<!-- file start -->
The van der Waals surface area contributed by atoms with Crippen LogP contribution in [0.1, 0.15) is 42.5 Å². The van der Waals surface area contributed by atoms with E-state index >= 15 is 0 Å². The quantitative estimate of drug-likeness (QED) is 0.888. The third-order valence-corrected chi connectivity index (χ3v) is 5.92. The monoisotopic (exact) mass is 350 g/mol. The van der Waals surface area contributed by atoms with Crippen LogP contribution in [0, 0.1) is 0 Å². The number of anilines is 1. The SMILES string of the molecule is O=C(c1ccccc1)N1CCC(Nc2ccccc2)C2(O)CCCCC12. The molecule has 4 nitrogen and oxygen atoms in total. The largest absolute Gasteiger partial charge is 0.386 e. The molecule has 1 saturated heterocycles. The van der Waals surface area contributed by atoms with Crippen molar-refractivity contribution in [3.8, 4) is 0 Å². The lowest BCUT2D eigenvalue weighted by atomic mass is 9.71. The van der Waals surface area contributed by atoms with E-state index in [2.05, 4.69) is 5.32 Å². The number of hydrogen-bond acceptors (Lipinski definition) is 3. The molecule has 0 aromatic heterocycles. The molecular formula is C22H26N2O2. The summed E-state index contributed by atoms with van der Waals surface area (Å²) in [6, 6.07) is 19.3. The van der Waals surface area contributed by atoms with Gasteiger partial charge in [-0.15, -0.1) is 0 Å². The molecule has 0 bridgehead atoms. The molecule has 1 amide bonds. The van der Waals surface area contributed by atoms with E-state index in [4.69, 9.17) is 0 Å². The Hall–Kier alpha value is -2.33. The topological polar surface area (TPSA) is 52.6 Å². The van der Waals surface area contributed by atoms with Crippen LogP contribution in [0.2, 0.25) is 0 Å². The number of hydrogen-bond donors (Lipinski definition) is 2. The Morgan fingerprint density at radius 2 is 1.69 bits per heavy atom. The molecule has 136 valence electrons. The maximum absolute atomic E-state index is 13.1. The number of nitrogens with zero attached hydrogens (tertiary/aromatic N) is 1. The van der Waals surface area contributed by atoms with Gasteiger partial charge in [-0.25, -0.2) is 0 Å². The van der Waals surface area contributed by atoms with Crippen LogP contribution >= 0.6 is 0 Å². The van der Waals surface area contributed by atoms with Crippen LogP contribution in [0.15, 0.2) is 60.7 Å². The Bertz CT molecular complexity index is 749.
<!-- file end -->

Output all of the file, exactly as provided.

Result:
The van der Waals surface area contributed by atoms with Crippen LogP contribution in [0.1, 0.15) is 42.5 Å². The van der Waals surface area contributed by atoms with E-state index >= 15 is 0 Å². The quantitative estimate of drug-likeness (QED) is 0.888. The third-order valence-corrected chi connectivity index (χ3v) is 5.92. The monoisotopic (exact) mass is 350 g/mol. The van der Waals surface area contributed by atoms with Crippen LogP contribution in [0, 0.1) is 0 Å². The number of anilines is 1. The SMILES string of the molecule is O=C(c1ccccc1)N1CCC(Nc2ccccc2)C2(O)CCCCC12. The molecule has 4 nitrogen and oxygen atoms in total. The largest absolute Gasteiger partial charge is 0.386 e. The molecule has 1 saturated heterocycles. The van der Waals surface area contributed by atoms with Crippen molar-refractivity contribution in [3.8, 4) is 0 Å². The lowest BCUT2D eigenvalue weighted by atomic mass is 9.71. The van der Waals surface area contributed by atoms with E-state index in [2.05, 4.69) is 5.32 Å². The number of hydrogen-bond acceptors (Lipinski definition) is 3. The molecule has 0 aromatic heterocycles. The molecular formula is C22H26N2O2. The summed E-state index contributed by atoms with van der Waals surface area (Å²) in [6, 6.07) is 19.3. The van der Waals surface area contributed by atoms with Gasteiger partial charge in [-0.15, -0.1) is 0 Å². The molecule has 0 bridgehead atoms. The molecule has 1 amide bonds. The van der Waals surface area contributed by atoms with E-state index in [4.69, 9.17) is 0 Å². The Hall–Kier alpha value is -2.33. The topological polar surface area (TPSA) is 52.6 Å². The van der Waals surface area contributed by atoms with Crippen LogP contribution in [0.2, 0.25) is 0 Å². The number of hydrogen-bond donors (Lipinski definition) is 2. The Morgan fingerprint density at radius 2 is 1.69 bits per heavy atom. The molecule has 136 valence electrons. The maximum absolute atomic E-state index is 13.1. The number of nitrogens with zero attached hydrogens (tertiary/aromatic N) is 1. The van der Waals surface area contributed by atoms with Gasteiger partial charge in [-0.25, -0.2) is 0 Å². The van der Waals surface area contributed by atoms with Crippen LogP contribution >= 0.6 is 0 Å². The van der Waals surface area contributed by atoms with Crippen LogP contribution in [0.15, 0.2) is 60.7 Å². The Bertz CT molecular complexity index is 749.